Dockside Movies Coming to Cold Spring Soon

View from Dockside

Mosaics for underpass also proposed 

By Liz Schevtchuk Armstrong 

Coming soon to a seasonal theater near you: Family-oriented movies set against a magnificent backdrop that may rival anything on the screen. The newly-formed Film Society, a group of residents, intends to begin showing free family-friendly films this summer at Dockside Park. Welcoming the idea, the Cold Spring Village Board last week agreed to serve as municipal sponsor. Private donors — residents joined by representatives of the business and non-profit sectors — are supplying a projector, large-scale screen, and other assistance. That means viewers need only bring their blankets and popcorn.
       At its May 31 workshop, the Village Board also reacted favorably, at least on the first go-round, to a proposal by Barbara Galazzo, a Nelsonville resident and nationally-recognized artist [See Cold Spring Artist Brings Mandalas of Light to D.C. Medical Center], to decorate the pedestrian railroad underpass on Main Street with mosaics. Galazzo plans to create the mosaics with the help of students and other interested participants, with assistance from businesses who could underwrite a portion of the artwork in return for having their names enshrined in it.
       To give the film series an official seal of approval, the Village Board voted 4 to 0 to allow the mayor to sign a memorandum of agreement with the Film Society, providing insurance coverage through the village. Scheduled to air this summer: The Princess Bride, North by Northwest, and Indiana Jones and the Last Crusade. Dates are Sunday, June 26; Saturday, July 23; and Saturday, Aug. 27, at an hour determined by sunset.
       “I like the selections,” Trustee Charles Hustis announced before he and Mayor Seth Gallagher and Trustees Bruce Campbell and Airinhos Serradas voted to endorse the film program. Film Society representative Stephanie Hawkins said the group would begin with a few movies this year but wants to expand the series in 2012. “We’ve gotten a lot of positive feedback from people to whom we’ve mentioned it,” she said. 
       Hawkins subsequently told Philipstown.info that, along with the village government, supporters so far include Jennifer Zwarich and John Wayland, providing the screen; the Depot Docs film series, which supplying a projector; Steve Ives and Don Kimmel, of Depot Docs and the Depot Theatre, respectively, who have lent technical expertise and related help; and the Hudson Highlands Land Trust, Shea Construction, and herself, offering financial assistance. Those interested in learning more about the Film Society can send a message to its e-mail address: info@ColdSpringFilm.org.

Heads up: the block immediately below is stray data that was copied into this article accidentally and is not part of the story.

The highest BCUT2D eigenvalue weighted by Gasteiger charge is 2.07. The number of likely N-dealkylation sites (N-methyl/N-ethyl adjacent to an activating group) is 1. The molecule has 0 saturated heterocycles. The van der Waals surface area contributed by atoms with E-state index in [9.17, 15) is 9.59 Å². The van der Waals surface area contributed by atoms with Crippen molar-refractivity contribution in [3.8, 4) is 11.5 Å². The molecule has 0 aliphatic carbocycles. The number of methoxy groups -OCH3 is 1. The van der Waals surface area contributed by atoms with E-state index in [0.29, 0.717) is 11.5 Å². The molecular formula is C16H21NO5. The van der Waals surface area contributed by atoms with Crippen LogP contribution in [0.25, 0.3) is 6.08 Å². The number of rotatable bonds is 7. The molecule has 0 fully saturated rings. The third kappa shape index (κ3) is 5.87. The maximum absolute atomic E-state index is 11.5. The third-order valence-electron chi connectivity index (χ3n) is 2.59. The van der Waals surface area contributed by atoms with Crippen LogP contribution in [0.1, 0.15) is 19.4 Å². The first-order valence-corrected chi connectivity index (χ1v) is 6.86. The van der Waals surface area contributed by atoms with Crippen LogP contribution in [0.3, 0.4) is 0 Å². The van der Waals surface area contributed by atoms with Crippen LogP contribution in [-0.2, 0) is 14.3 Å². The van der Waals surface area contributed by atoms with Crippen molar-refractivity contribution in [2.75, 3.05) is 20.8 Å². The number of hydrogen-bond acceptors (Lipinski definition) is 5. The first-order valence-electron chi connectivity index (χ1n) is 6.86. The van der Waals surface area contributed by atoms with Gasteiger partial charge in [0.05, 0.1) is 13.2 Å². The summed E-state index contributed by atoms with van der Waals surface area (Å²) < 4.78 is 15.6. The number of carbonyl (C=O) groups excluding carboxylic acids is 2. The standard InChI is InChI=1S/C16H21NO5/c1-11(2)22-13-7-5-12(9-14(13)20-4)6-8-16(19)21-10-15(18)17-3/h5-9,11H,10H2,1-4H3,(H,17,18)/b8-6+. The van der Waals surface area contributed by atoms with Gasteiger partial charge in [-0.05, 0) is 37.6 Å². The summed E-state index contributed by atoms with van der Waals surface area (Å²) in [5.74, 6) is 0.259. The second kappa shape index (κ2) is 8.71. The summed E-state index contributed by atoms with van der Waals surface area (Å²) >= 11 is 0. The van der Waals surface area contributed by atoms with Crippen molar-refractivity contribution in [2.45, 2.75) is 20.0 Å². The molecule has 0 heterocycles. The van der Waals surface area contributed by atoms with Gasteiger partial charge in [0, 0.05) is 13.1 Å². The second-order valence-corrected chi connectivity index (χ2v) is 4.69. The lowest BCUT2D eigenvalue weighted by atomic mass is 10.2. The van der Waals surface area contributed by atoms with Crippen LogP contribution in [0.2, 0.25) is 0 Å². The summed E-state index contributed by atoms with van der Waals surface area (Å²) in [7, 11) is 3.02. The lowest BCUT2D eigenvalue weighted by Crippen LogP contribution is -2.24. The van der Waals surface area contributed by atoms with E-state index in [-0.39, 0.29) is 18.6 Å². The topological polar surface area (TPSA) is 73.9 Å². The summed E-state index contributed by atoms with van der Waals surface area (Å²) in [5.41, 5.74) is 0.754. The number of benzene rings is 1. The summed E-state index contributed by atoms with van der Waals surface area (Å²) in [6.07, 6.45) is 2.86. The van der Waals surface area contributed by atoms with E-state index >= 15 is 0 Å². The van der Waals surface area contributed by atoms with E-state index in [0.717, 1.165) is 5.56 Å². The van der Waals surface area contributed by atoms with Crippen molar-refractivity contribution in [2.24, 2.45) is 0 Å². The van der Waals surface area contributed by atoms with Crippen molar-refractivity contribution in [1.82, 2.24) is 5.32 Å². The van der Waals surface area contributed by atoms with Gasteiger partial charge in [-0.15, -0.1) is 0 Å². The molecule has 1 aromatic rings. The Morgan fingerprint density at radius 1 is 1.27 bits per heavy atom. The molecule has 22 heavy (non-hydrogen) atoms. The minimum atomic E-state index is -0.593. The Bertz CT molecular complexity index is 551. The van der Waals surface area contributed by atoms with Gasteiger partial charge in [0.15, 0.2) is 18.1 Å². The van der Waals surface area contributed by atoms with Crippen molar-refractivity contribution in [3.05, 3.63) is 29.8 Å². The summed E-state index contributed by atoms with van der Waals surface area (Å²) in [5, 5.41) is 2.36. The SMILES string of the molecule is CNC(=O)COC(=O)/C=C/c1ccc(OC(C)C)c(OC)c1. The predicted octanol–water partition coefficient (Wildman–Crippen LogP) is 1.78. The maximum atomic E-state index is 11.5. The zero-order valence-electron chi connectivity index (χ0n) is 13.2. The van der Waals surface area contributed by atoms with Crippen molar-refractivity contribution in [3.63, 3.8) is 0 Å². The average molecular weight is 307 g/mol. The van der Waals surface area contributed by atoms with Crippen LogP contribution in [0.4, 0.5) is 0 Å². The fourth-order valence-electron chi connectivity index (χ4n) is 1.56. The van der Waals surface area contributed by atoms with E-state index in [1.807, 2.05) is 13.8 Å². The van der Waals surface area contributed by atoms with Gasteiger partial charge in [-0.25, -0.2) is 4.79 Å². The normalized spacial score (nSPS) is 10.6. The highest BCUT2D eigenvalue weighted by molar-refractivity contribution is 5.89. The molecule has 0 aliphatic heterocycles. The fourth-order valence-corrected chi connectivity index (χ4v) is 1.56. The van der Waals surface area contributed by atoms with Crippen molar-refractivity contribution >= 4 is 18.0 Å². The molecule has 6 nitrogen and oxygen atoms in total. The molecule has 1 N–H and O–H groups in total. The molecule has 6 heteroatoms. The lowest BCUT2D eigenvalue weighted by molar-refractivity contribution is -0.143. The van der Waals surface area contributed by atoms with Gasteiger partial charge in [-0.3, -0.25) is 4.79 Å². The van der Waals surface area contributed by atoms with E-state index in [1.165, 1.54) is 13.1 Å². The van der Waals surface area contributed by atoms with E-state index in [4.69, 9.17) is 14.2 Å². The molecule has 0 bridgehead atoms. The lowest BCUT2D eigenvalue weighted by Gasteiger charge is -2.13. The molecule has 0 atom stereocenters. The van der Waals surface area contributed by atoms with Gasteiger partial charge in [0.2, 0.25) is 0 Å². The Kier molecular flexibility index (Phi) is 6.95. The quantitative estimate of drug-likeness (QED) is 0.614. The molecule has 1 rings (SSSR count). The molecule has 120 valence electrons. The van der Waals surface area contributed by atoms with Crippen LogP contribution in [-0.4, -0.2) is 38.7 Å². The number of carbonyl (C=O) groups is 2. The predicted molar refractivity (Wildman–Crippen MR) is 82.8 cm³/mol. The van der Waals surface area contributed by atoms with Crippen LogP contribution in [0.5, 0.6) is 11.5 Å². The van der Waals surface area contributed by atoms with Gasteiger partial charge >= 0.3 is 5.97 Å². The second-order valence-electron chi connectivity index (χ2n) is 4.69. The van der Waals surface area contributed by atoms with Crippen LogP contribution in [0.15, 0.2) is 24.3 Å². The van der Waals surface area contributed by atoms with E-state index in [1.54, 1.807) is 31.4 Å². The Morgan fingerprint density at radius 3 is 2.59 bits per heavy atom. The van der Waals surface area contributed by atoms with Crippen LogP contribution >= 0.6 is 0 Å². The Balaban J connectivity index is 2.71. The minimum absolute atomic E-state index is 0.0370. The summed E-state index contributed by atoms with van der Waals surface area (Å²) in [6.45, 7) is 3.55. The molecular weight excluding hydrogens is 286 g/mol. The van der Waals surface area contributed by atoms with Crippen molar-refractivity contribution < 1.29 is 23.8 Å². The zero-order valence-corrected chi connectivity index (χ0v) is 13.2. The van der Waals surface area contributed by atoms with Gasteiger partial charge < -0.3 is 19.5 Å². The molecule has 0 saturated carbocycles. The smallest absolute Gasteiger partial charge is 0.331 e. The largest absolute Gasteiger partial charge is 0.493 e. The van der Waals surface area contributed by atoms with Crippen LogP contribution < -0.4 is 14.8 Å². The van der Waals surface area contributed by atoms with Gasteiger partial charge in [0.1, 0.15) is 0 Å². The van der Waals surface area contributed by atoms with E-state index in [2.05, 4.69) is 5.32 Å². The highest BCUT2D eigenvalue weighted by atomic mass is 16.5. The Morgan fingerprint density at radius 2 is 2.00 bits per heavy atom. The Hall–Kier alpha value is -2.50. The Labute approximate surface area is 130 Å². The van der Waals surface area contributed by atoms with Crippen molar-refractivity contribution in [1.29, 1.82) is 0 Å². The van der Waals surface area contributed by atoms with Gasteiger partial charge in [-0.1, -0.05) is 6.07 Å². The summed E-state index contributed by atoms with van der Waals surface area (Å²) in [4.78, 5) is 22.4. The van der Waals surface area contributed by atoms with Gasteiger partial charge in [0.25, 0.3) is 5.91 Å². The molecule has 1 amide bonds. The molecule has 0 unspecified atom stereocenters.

Mosaic detail from Galazzo's DC installation

Mosaic-ization of the pedestrian underpass
In a written proposal, Galazzo, of Galazzo Glass, explained that in her underpass-enhancement project mosaic-makers would go to local merchants and collect colored bottles and similar materials, to be incorporated into the artwork. Some bottle pieces could be painted, with the design then fired into the glass. Students and parents would help affix the mosaics to the underpass walls. Depending on how the mosaics are put in place (either directly on the wall, or on a mesh mount).the project would take 3 to 10 months to complete, she stated. Businesses, institutions or individuals could become sponsors. For example, for $50 a donor could finance a day of “cabochon-making to be set into the mosaic,” while “$200 would sponsor a name tile for a business or historical site”; grants might provide funding as well, she said.
       “One of the first impressions people get of Cold Spring is the train tunnel,” she told the Village Board in her proposal. “It has long been a place for improvement. It is my proposal to turn it into a beautiful, light-filled place with colorful mosaics.” She added that mosaics, unlike paintings, lend themselves to uses in such projects. Along with the artistic effects, the community would benefit economically, she predicted, since some mosaic-makers would be art students who would come to the village, staying in local lodging for a week at a time, “bringing in revenue to the town.”
       The board seemed favorably inclined. “It kind of seems like this fit,” with public calls for aesthetic rehabilitation of the underpass and a similar suggestion in the village’s draft Comprehensive Plan, Mayor Gallagher said. “It’s going to take a bit more research and work, but I thought it would be good to put it on the table and get people’s thoughts.”
            Dockside photo by L.S. Armstrong; Mosaic photo by Greg Staley 


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